Wednesday, June 6, 2007

Spicy Nigella

Nigella Feasts with Nigella Lawson
Spiced Up

Mughlai Chicken
Pomegranate Raita
Pilaf for a Curry Banquet
Muttar Paneer

To get the recipes:
Click here

Nigella is preparing an "Indian influenced banquet". She says it has a real "WOW factor." Her first dish is mild creamy chicken curry that she exhorts us to use boneless chicken THIGHS for, because the breasts are just too dry. I'm with her on that. Boneless thighs are a great invention.

She goes through 3 easy steps for the curry. The first one is to brown the chicken on both sides. The second step is to add the onions with bruised cardamon pods and a couple other whole spices. I adore cardamon. You do have to smash it a bit to get its full flavor. Step 3 is processing together ginger and garlic with spices (cumin, coriander and chili) and then adding ground almonds and water. She adds that to the cooking onions and that becomes the base of the sauce.

That's a good basic beginning for the sauce. Madhur Jaffrey, the doyenne of Indian cooking, does it just about the same, but she adds the onions to the paste, which means you need to add less water. And she makes her base in the blender, which makes it finer. But besides that, Nigella did well.

To the nicely spiced underpinning of the sauce, Nigella adds whole milk Greek yogurt (which is soooooooooo good and creamy, if only it didn't have 300 calories per cup), heavy cream, chicken stock, salt, garam masala and sugar. How about instead of sugar you just add some raisins? Oh look at that...she heard me. She just added golden sultanas - yellow raisins to us Yanks. Chicken goes back in. She simmers it for 20 minutes. I really like this recipe, but I don't think it would hurt to increase the spices by half or even double them. I really think 3 pounds of chicken can take it.

We come back to Nigella in the store buying chutney and turmeric. She's amused, because she just has to buy these little black seeds called Nigella.

She goes on to the pilaf. She saut├ęs a food-processed onion. She adds cloves and 3 cardamon pods, crushed. She tells us not to be apologetic about using the same spices in different dishes. That's what unifies the entire meal. Now she throws in 1/2 teaspoon whole cumin and her little black seeds, which she says are like "deep black tears." Well, not really...Then she adds cinnamon, which has been crumbled into small pieces. WAIT! HOLD ON! Broken Tooth Alert.

I have personal knowledge of a BIG problem here. My brother always bestows on us at Christmas many tins of wonderful oatmeal cookies. He believes strongly that grinding his own cinnamon gives the cookies a particularly great spicy flavor that cannot be attained with commercially ground cinnamon. That sounds like a good idea, except for one thing. We, in our home kitchens, can never approximate the fineness of the ground cinnamon that we buy in the stores. The result is that his cookies, although excellent, offer the real possibility of causing damage to one’s dental work.

I had sworn myself to secrecy. I was never going to mention it to him. But, then, he told me he was preparing a batch for an elderly friend. He was very excited about grinding the cinnamon and I felt I had no choice but to tell him the truth. Let’s just say it didn’t go well…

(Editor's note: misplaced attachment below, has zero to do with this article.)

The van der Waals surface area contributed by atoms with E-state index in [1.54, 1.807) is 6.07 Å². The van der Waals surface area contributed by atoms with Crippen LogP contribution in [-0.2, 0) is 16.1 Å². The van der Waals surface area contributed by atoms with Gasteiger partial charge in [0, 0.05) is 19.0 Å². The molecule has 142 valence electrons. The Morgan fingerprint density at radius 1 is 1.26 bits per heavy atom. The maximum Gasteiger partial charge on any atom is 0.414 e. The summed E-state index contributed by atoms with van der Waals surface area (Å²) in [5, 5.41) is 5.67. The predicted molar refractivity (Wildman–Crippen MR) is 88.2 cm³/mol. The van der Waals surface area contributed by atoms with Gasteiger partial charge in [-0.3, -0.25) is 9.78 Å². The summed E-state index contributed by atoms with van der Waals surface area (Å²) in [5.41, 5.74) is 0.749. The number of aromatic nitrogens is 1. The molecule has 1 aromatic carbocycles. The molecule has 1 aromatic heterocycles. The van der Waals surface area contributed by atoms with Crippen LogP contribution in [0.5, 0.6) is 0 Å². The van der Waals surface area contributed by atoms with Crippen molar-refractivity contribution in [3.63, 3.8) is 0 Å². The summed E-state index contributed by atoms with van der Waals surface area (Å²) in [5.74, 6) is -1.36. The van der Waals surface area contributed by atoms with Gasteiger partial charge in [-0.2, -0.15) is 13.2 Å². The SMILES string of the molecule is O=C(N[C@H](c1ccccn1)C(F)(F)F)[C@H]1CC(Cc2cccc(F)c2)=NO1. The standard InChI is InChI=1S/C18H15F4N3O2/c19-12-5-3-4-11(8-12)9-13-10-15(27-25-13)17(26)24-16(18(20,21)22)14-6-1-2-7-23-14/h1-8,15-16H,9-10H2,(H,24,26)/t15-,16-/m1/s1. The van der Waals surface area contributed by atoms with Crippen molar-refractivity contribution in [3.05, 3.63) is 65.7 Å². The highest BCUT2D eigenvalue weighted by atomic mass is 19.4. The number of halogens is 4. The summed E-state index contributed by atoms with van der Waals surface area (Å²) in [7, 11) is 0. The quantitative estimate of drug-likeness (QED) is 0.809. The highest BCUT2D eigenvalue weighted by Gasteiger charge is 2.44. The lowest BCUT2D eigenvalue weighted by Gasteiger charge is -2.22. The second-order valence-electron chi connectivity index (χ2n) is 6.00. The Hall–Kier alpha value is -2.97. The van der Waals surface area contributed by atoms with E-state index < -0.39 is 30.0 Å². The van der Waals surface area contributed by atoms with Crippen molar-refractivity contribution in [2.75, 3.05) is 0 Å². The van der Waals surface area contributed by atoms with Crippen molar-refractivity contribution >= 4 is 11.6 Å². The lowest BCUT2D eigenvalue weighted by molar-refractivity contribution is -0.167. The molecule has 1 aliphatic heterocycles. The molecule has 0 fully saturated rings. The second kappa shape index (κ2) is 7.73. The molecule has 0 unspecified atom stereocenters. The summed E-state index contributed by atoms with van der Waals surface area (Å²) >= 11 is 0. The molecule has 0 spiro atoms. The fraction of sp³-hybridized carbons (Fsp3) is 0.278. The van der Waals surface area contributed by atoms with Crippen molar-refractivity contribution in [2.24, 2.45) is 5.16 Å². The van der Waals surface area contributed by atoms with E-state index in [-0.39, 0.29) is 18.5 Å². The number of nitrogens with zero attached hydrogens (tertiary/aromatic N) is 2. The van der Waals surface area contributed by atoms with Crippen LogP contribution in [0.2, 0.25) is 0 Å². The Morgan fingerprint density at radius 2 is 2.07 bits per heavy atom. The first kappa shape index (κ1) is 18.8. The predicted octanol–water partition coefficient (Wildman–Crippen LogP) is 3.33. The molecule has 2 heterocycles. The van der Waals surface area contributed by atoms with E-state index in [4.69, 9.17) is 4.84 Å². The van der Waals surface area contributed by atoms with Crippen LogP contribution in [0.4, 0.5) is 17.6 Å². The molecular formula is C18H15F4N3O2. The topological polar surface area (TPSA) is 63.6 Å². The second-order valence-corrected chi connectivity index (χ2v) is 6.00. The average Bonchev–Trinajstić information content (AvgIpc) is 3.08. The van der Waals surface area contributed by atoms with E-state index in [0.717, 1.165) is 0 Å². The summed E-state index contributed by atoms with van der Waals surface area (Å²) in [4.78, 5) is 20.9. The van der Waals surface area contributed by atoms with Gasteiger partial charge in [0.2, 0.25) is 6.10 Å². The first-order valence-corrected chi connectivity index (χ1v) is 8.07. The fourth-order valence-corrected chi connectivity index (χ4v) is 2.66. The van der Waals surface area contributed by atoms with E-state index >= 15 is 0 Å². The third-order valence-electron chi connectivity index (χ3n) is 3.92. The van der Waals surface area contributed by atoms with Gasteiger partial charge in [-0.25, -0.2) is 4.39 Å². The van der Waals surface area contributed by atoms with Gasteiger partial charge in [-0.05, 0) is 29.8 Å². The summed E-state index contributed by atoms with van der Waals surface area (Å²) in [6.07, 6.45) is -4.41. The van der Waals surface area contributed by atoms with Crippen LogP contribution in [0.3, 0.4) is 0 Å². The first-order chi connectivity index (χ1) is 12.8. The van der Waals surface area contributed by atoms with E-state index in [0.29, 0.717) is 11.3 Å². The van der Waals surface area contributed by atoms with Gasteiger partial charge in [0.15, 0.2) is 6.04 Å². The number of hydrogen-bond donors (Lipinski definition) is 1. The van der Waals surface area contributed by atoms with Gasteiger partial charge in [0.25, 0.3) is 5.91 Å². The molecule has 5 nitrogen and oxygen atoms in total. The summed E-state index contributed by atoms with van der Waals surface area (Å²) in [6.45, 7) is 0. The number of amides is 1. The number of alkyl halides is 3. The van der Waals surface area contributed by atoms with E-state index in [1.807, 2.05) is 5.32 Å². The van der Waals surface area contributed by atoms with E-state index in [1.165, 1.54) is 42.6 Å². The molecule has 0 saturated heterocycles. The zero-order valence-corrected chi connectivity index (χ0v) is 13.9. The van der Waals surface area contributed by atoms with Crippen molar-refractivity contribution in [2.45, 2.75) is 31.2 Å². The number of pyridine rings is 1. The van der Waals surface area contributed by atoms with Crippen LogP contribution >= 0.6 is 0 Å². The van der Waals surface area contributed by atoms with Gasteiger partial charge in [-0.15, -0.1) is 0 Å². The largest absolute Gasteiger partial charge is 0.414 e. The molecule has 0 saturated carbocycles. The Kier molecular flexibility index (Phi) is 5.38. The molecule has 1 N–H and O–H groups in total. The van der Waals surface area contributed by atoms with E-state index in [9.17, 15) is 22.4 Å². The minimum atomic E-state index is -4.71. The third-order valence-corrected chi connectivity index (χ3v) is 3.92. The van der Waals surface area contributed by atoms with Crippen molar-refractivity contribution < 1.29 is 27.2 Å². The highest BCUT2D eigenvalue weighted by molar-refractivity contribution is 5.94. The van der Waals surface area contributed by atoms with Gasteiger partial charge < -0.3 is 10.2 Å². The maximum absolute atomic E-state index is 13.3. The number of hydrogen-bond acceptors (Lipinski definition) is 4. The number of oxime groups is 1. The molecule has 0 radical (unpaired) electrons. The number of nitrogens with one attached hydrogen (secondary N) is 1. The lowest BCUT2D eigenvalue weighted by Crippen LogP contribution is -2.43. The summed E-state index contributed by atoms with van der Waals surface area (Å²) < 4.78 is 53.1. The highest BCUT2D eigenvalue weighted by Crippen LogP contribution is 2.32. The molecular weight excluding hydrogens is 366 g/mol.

And if I want oatmeal cookies next Christmas, I’ll be making them myself.

Notwithstanding that uncomfortable conversation, I had to warn YOU not to do the same thing. NEVER try to GRIND your cinnamon at home and don’t break it into pieces, unless you THEN wrap it in cheesecloth. Okay, where were we?

The pilaf. Nigella adds 2½ cups of basmati rice and turns it “gently, slowly, firmly” over the heat. 4 cups of hot chicken stock go in. She “clamps on” the lid and cooks it over low heat for 15 to 20 minutes.

The next dish is a beautiful rendition of a classic Indian accompaniment - Raita. She starts with plain yogurt, to which she adds scallions “chopped finer than usual” and salt. Then she adds the “jeweled seeds of a pomegranate,” which she “thwacks” over the bowl with a wooden spoon. She squeezes in the juice as well and “decants the glorious balm into 2 waiting pots.” This is an elegant raita with excellent eye appeal and a tangy fruity flavor. Bravo Nigella.

Now she shows us her freezer for some reason. Oh, because she’s telling us to freeze pomegranate seeds in a ziplock bag. Good idea. She grabs frozen peas and brags about how she’s called “the Queen of the Frozen Pea” by Nigel Slater, English food writer extraordinaire.

An onion gets processed with garlic and ginger and is fried in oil. Then she adds garam masala and turmeric and cooks them for a bit to get rid of their raw taste. Good girl. The peas go in, and because she wants “a splash of Bollywood color”, she adds tomato paste mixed with stock. She covers and cooks the mixture for 15 minutes.

Nigella tells us that paneer is “milk in solid form.” She chops it up and fries it in what looks like tons of oil. Oh, she heard me again…”I like living dangerously in using so much oil and having quite a lot of hot splattering going on.” “We’re on the last lap”. The “moment of truth” has come and she tastes the chicken curry. It’s good. Toasted flaked almonds go on top.

Next…”let’s see how well-behaved this rice has been.” I do love her turn of phrase. She reminds use to a fork ONLY when fluffing the rice. She sprinkles over cilantro and more flaked almonds.

Hot mango chutney goes into a bowl. We have a sexy close-up of......the food. Nigella serves her guests in deep bowls. They are happily engrossed in the meal.

Later Nigella tucks into a healthy taste of leftovers right out of the fridge. I love a woman who isn’t afraid to drop curry down the side of the refrigerator in her midnight postprandial wanderings.

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